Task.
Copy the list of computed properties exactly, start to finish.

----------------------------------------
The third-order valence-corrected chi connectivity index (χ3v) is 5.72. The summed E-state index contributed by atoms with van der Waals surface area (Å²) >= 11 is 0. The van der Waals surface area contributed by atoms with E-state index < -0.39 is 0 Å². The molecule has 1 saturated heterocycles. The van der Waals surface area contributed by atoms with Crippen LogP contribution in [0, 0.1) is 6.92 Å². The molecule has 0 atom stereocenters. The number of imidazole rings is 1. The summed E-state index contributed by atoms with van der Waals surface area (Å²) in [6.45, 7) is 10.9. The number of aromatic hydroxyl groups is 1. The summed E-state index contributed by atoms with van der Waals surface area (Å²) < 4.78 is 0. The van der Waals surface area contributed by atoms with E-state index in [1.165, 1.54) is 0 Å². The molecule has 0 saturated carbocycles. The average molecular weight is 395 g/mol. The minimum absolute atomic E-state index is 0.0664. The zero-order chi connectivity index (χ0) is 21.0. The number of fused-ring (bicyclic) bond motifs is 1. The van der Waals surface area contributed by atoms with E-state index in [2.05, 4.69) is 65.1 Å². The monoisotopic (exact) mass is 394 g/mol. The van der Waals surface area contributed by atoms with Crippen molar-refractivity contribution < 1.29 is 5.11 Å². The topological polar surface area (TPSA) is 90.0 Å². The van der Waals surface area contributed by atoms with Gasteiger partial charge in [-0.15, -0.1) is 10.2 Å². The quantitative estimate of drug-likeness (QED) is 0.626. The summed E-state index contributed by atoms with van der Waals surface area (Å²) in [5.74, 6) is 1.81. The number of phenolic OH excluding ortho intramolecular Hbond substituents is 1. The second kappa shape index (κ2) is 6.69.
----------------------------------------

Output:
The third-order valence-corrected chi connectivity index (χ3v) is 5.72. The summed E-state index contributed by atoms with van der Waals surface area (Å²) >= 11 is 0. The van der Waals surface area contributed by atoms with E-state index < -0.39 is 0 Å². The molecule has 1 saturated heterocycles. The van der Waals surface area contributed by atoms with Crippen LogP contribution in [0, 0.1) is 6.92 Å². The molecule has 0 atom stereocenters. The number of imidazole rings is 1. The summed E-state index contributed by atoms with van der Waals surface area (Å²) in [6.45, 7) is 10.9. The number of aromatic hydroxyl groups is 1. The summed E-state index contributed by atoms with van der Waals surface area (Å²) < 4.78 is 0. The van der Waals surface area contributed by atoms with E-state index in [1.165, 1.54) is 0 Å². The molecule has 0 saturated carbocycles. The average molecular weight is 395 g/mol. The minimum absolute atomic E-state index is 0.0664. The zero-order chi connectivity index (χ0) is 21.0. The number of fused-ring (bicyclic) bond motifs is 1. The van der Waals surface area contributed by atoms with E-state index in [2.05, 4.69) is 65.1 Å². The monoisotopic (exact) mass is 394 g/mol. The van der Waals surface area contributed by atoms with Crippen molar-refractivity contribution < 1.29 is 5.11 Å². The topological polar surface area (TPSA) is 90.0 Å². The van der Waals surface area contributed by atoms with Gasteiger partial charge in [-0.15, -0.1) is 10.2 Å². The quantitative estimate of drug-likeness (QED) is 0.626. The summed E-state index contributed by atoms with van der Waals surface area (Å²) in [5.74, 6) is 1.81. The number of phenolic OH excluding ortho intramolecular Hbond substituents is 1. The second kappa shape index (κ2) is 6.69.